What a sad sign of the times we live in.
Intact families with a mother and a father are becoming so rare that “a dad” numbers 10th on UK children’s Christmas wish list, ahead of the latest electronic gadget or toy.
Unlike the Holy Family, 22 million children in America have only one parent.
Hannah Furness reports for The Telegraph, Dec. 24, 2012, that a survey of 2,000 British parents found that the 10th most popular Christmas wish of children aged 3 to 12 years is a “Dad”.
Top of their wish list is a new baby brother or sister, followed by a real-life reindeer, a pet horse, and a car. Snow at Christmas is in 9th place. Request for a “mum” (mother) is 23rd.
Other wishes are a house, a dog, chocolate, a stick of rock (?), iPhones and iPads. Of the top 50 festive requests, 17 related to pets and animals, with some imaginative children hoping for a donkey, chicken and elephant.
The UK has 2 million single-parent families — the highest proportion of children brought up in one-parent families of any major European country. Single-parent families are now so common in Britain that couples living with their children are the minority in some parts of the country.
The United States fares no better.
In the United States, the number of children in single-parent families has risen dramatically over the past four decades. According to Custodial Mothers and Fathers and Their Child Support: 2007, released by the U.S. Census Bureau in November, 2009, there are approximately 13.7 million single parents in the United States today, and those parents are responsible for raising 21.8 million children (approximately 26% of children under 21).
And the typical U.S. single parent is a mother. 84% of single-parent households in America are single-mother households, in contrast to 16% being single-father households..
Mark Mather of the Population Reference Bureau draws attention to researchers having identified the rise in single-parent families (especially mother-child families) as a major factor driving the long-term increase in child poverty in the United States. The effects of growing up in single-parent households, the majority of which are single-mother households, have been shown to go beyond economics, increasing the risk of children dropping out of school, disconnecting from the labor force, and becoming teen parents. Although many children growing up in single-parent families succeed, others will face significant challenges in making the transition to adulthood. Children in lower-income, single-parent families face the most significant barriers to success in school and the work force.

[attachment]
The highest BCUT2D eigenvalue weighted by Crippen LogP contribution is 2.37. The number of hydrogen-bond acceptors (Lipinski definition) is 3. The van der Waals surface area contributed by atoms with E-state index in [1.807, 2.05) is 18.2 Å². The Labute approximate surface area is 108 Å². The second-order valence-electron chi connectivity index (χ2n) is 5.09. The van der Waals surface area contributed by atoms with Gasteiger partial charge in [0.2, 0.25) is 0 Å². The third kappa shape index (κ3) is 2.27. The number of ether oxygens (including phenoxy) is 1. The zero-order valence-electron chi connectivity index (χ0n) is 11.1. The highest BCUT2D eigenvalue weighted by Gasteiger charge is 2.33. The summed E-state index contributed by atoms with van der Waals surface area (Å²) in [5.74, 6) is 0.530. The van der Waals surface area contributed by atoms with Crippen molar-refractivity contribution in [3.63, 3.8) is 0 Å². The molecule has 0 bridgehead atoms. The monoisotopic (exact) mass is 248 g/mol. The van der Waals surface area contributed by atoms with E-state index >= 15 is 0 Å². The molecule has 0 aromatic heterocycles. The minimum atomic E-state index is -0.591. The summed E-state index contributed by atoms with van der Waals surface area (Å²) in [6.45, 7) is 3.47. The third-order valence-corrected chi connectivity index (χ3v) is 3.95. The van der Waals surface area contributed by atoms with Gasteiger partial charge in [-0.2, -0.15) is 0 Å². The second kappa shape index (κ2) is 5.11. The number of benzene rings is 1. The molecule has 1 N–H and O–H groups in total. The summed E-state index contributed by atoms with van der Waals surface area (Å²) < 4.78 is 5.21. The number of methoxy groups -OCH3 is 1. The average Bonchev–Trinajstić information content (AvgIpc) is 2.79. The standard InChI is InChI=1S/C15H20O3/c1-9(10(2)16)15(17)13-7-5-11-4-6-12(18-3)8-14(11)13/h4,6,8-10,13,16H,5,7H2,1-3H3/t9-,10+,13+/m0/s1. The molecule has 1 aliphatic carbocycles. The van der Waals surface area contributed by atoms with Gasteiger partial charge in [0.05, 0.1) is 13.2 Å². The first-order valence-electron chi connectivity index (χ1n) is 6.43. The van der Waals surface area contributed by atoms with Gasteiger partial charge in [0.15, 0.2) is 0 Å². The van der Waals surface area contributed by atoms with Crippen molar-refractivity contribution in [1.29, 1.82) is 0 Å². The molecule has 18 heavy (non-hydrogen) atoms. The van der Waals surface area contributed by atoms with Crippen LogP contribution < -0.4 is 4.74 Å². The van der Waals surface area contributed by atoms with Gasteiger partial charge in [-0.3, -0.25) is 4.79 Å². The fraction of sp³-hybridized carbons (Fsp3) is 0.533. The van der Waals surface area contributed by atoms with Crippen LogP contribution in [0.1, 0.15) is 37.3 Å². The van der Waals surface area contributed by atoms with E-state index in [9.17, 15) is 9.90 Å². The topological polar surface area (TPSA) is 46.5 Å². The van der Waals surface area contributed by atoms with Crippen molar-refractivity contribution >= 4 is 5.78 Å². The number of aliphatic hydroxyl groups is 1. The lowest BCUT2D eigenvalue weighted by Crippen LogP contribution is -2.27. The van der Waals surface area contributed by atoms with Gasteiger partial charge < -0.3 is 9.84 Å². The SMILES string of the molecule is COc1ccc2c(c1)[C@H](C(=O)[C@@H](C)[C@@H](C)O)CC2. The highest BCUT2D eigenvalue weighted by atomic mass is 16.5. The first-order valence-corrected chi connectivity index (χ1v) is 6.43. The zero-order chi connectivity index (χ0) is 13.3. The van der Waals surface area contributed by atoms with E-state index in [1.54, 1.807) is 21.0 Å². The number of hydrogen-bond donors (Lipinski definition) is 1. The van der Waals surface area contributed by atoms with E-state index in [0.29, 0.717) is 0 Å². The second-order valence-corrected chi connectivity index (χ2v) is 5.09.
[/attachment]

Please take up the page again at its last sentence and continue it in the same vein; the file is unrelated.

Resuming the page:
The plain truth is that marriage of a man to a woman is good for the couple, their children, and for society.
Jason DeParle reports for the New York Times that about 41% of births in the United States now occur outside marriage, up sharply from 17% three decades ago. But there’s a class-education divide: Child Trends, a Washington research group, found that less than 10% of the births to college-educated women occur outside marriage, while for women with high school degrees or less the figure is nearly 60%.
“It is the privileged Americans who are marrying, and marrying helps them stay privileged,” said Andrew Cherlin, a sociologist at Johns Hopkins University.